- Lows are nice and solid, very apparent but more defined than the s-jays. The s-jays are not bad for what they are, the d-jays just sound *different*, more grown up. I tested the lows with classic tracks from The Crystal Method "High Roller" and Big Tymers "Get Your Roll On" and they came through with real grip. (Mach3Bass at 4, BBE at 5) Bass is well produced, not bloated or forced, and certainly not what you would call a bass fart. It's clean, forceful, and punchy with surprisingly good extension. The s-jays have more of it, although not as clean (if that makes sense). While the d-jays are very adequate in the bass department, I don't think they're as warm in the low end as the Custom 3's are. But then again, the Klipsch were $300 while the d-jays are around $100. There is a nice subtle bass in men's voices reading audio books too.
- Volume levels, I can't honestly say I blasted these at anything higher than 21 or 22 on my iAudio7. I'm not trying to go deaf, but even with volumes at that level I never once thought it sounded messy. There is also very, very minimal hiss with tracks paused.
If I went to the store right now, and paid $100 of my own money for these, I would NOT be disappointed. I would, in fact, find very little to gripe about in any area (fit, value, isolation, sound, durability). Jays does something that I wish other companies would do, and that is offer and extended cable WITH your purchase. I prefer a longer cable, and while other companies give you 1 length to work with, Jays gives the option of 2 totaling 60 inches. Sweet! There is absolutely NOT sound deterioration using the extender either.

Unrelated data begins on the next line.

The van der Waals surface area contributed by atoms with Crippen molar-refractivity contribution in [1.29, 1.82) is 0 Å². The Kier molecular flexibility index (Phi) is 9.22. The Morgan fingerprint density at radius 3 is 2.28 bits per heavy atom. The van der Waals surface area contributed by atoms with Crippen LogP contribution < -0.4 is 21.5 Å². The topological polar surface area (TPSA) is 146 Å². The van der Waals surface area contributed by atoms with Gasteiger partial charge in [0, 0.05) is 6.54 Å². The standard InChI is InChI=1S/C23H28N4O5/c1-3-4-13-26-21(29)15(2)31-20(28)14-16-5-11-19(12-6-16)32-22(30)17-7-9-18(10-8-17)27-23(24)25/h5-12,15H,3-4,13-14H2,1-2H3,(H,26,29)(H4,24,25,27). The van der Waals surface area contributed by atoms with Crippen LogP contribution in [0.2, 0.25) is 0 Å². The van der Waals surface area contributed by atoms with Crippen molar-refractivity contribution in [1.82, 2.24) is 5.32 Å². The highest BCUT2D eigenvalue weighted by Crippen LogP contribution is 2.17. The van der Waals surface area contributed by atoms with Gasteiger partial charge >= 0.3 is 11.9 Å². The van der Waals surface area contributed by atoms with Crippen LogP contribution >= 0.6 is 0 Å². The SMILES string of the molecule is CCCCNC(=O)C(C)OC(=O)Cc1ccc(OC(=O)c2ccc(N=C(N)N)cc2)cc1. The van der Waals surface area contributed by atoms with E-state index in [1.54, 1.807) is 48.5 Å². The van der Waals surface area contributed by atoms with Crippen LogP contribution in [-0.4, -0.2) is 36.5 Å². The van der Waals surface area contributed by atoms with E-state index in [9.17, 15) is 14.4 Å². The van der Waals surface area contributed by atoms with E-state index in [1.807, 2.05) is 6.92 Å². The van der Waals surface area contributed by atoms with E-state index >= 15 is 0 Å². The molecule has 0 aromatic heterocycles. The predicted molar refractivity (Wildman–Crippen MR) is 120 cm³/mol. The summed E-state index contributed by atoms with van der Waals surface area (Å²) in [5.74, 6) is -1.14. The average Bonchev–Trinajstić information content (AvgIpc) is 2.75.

The d-jays are probably one of the more balanced IEM's I've listened to, and one of the most enjoyable ones I've heard. I favor them over the s-jays for a couple reasons: better fit, better isolation, and a more neutral sound. The s-jays are a solid choice for electronic, reggae, and electro while the d-jays really shine at about everything else.
I like that Jays gives a 2-year warranty with these, too. In fact, I really like this. This pisses all over Klipsch's lousy 1-year warranty on their Custom 3's, a product which costs $200+ more dollars. There is nothing I can really say bad about these; they're lightweight, clean sounding, nicely packaged with many accessories, and a solid value for around $100. I would like to think they give Phonak and Shure a run for their money, but I have never heard Phonaks and have only heard the SCL3 and SCL4. Of the two Shure models mentioned, the d-Jays blow them away in every category (although the Shure cables are thicker... whoopde doo).
I don't know if I will be fortunate enough to do any future reviews for Jays. I could only wish to do a Q-Jays as those seem to be their flagship product, and seem to get a lot of very favorable reviews. I would like to know how the q-jays stack up against the d-jays, and how much better they really are because I think the d-jays are great. But we'll see.... *cross fingers*
++ IF you have questions, please feel free to ask!
Sound Quality: 8/10
Build Quality: 9/10